When Tenet makes its belated debut in (some) North American theaters this week it will undoubtedly feature a bunch of director Christopher Nolan’s signature touches, from striking visuals to a twisty narrative that requires viewers pay attention or risk getting lost. It will also feature an actor who’s become something of a Nolan trademark: Michael Caine, making his seventh appearance in one of Nolan’s films (eight if you count his vocal cameo in Dunkirk). It’s the longest sustained collaboration Caine has enjoyed with any filmmaker, a fact made all the more remarkable by the now-87-year-old Caine’s extensive filmography — he’s appeared in over 130 films and shows no signs of slowing down — and that he first appeared in one of Nolan’s films just 15 years ago, when he took on the part of Alfred Pennyworth in Batman Begins.
As anyone who’s seen Steve Coogan and Rob Brydon’s dueling impressions in The Trip can attest, Caine’s voice and manner of delivery has gone through different eras. But so has Caine’s career and the sort of roles he’s taken on. The sage counselor parts he’s played for Nolan belong to the most recent era, but hardly represent the full scope of Caine’s career. Nor do the 15 films listed below in rough chronological order, which can only capture a fraction of his work, but each represents a different aspect of Caine’s film work, and combined are a good starting point for those wishing to delve deeper into all things Caine, while collectively doubling as a history of Caine on film. They’re also all pretty terrific films in their own right. (Well, most of them anyway, but that’s also part of the Caine story.)
Caine’s story doesn’t begin with Alfie, but his career wouldn’t have taken the shape it did without the role that made him synonymous with Swinging London. On paper, he seemed an unlikely icon for 1960s youth: Born Michael White to working-class London parents in 1933, he’d already served in the military, gotten married, fathered a child and gotten divorced before the Beatles released Please Please Me. He’d also already enjoyed a respectable acting career on stage, in films and on television before the 1964 hit Zulu — which gave him a plum role as an officer that required him to adopt a posh accent, rather than his natural Cockney speaking voice — made him a proper star. Then Alfie, in which Caine plays a charming but heartless London womanizer, made him a superstar.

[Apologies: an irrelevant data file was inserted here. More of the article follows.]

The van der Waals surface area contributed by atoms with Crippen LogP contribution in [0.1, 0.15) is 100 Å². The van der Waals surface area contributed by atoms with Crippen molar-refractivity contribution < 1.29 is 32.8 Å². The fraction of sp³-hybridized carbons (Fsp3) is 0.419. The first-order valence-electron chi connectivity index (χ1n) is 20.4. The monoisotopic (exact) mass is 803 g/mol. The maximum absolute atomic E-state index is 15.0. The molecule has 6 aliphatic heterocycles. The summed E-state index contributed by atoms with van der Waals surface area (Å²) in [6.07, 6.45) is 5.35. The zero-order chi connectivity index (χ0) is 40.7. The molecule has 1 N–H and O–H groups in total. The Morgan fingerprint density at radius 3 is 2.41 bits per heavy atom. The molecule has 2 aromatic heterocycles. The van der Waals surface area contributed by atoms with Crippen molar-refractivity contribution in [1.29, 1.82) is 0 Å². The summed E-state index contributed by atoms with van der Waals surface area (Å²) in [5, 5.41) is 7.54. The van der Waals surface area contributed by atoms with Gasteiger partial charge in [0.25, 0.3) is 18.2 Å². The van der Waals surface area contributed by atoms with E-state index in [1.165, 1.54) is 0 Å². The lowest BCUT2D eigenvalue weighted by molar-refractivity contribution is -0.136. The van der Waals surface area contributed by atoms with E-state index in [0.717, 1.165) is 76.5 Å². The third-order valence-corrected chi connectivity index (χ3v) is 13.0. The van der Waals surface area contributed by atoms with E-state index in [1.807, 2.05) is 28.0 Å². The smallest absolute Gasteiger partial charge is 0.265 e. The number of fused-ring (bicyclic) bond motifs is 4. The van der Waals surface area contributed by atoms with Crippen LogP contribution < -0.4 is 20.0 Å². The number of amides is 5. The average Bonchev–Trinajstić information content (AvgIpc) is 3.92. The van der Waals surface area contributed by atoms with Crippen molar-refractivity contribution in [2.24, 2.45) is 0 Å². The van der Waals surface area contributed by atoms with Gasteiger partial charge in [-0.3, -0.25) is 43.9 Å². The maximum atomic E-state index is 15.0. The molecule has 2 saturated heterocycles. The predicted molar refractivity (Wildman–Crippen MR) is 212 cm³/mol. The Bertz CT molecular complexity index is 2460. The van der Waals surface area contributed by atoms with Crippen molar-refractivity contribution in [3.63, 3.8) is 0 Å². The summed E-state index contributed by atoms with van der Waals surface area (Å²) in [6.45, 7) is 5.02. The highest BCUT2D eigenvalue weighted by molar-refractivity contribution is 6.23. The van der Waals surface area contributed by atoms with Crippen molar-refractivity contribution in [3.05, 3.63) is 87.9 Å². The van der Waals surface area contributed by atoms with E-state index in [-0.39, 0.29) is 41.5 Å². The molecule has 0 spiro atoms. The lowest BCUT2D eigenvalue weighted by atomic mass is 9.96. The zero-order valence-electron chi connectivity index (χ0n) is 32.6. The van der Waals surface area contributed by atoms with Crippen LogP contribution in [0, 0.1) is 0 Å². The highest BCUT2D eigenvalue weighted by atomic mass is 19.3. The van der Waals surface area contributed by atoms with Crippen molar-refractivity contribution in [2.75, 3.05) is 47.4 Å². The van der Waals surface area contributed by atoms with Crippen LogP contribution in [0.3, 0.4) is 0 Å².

He took the part only after his roommate Terence Stamp — to whom he’d served as a mentor when Stamp was starting out — passed, having tired of the role after playing it on stage. That choice made Caine an icon of the decade’s carefree attitudes and liberated sexuality, even though the film takes a more jaded view of Alfie’s lifestyle: His monologues about how great he has it and how little he cares grow less convincing as the consequences of his actions pile up. That didn’t stop the character from influencing Caine’s public image, however, or burnishing his reputation as one of London’s great playboys.
The Ipcress File (1965)
“You’re supposed to be a great ladies’ man,” Dick Cavett once asked Caine before continuing, “and yet you wear glasses.” Cavett was only half-joking. Caine never fit the profile of a big-screen sex symbol and often found roles that leaned into this fact. In The Ipcress File, Caine plays Harry Palmer, a Ministry of Defense employee charged with investigating the disappearance of some scientists. Though the film shares a producer, composer and production designer with the James Bond series, Palmer is in most respects Bond’s antithesis, a rumpled man living in a grubby flat who spends much of the film several steps behind the bad guy. But even in such deglamorized conditions, Caine still radiates charisma. (Palmer’s pretty lucky with women, too.) Caine would play Palmer twice more in the 1960s, then revisit the character in the 1990s.
The Italian Job (1969)
As the 1960s drew to a close, Caine still found himself landing parts as playboy charmers of questionable character, this time out in a caper film that starts as a clever, lighthearted romp, then builds to a finale filled with driving stunts that have to be seen to be believed. Caine plays a just-out-of-prison crook who comes into the possession of a plan for the heist to end all heists — so long as he can assemble a team capable of essentially shutting down the city of Turin, evading the Mafia, then making a daring escape through the Alps. Working from a script by Troy Kennedy Martin, director Peter Collinson fills the film with cheeky humor and colorful characters, all revolving around the orbit of Caine’s Charlie Croker, a man who never loses his unflagging confidence up to and including a daring final scene that’s best left unspoiled.
Thanks in part to some oddly somber advertising, the film never picked up more than a cult following in the U.S., but it became a hit in Britain and elsewhere, helping cement Caine’s stardom and making an icon of the Mini Coopers that essentially serve as Caine’s co-stars.